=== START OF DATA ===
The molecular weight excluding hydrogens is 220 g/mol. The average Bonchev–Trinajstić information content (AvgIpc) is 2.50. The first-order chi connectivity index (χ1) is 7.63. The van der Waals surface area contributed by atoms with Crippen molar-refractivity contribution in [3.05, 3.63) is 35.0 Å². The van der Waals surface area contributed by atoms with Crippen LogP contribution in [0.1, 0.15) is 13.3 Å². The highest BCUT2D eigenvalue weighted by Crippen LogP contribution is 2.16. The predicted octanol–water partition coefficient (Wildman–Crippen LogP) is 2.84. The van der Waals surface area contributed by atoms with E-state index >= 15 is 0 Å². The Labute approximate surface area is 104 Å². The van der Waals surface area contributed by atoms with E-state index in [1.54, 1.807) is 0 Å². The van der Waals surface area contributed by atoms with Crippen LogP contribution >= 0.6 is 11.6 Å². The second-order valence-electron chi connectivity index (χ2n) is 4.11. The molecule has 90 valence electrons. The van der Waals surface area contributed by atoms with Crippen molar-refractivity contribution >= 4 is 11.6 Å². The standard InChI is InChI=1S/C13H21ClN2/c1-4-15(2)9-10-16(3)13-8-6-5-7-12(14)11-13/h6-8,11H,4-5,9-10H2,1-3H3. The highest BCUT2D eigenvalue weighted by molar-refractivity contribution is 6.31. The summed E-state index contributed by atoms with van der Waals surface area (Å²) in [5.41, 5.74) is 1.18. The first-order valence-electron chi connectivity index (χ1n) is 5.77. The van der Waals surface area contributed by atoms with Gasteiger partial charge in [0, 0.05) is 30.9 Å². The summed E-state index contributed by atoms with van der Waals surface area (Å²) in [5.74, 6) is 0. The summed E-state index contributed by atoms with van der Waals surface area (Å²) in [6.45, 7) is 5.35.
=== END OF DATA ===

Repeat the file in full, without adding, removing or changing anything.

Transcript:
The molecular weight excluding hydrogens is 220 g/mol. The average Bonchev–Trinajstić information content (AvgIpc) is 2.50. The first-order chi connectivity index (χ1) is 7.63. The van der Waals surface area contributed by atoms with Crippen molar-refractivity contribution in [3.05, 3.63) is 35.0 Å². The van der Waals surface area contributed by atoms with Crippen LogP contribution in [0.1, 0.15) is 13.3 Å². The highest BCUT2D eigenvalue weighted by Crippen LogP contribution is 2.16. The predicted octanol–water partition coefficient (Wildman–Crippen LogP) is 2.84. The van der Waals surface area contributed by atoms with E-state index >= 15 is 0 Å². The Labute approximate surface area is 104 Å². The van der Waals surface area contributed by atoms with E-state index in [1.54, 1.807) is 0 Å². The van der Waals surface area contributed by atoms with Crippen LogP contribution >= 0.6 is 11.6 Å². The second-order valence-electron chi connectivity index (χ2n) is 4.11. The molecule has 90 valence electrons. The van der Waals surface area contributed by atoms with Crippen molar-refractivity contribution >= 4 is 11.6 Å². The standard InChI is InChI=1S/C13H21ClN2/c1-4-15(2)9-10-16(3)13-8-6-5-7-12(14)11-13/h6-8,11H,4-5,9-10H2,1-3H3. The highest BCUT2D eigenvalue weighted by molar-refractivity contribution is 6.31. The summed E-state index contributed by atoms with van der Waals surface area (Å²) in [5.41, 5.74) is 1.18. The first-order valence-electron chi connectivity index (χ1n) is 5.77. The van der Waals surface area contributed by atoms with Gasteiger partial charge in [0, 0.05) is 30.9 Å². The summed E-state index contributed by atoms with van der Waals surface area (Å²) in [5.74, 6) is 0. The summed E-state index contributed by atoms with van der Waals surface area (Å²) in [6.45, 7) is 5.35.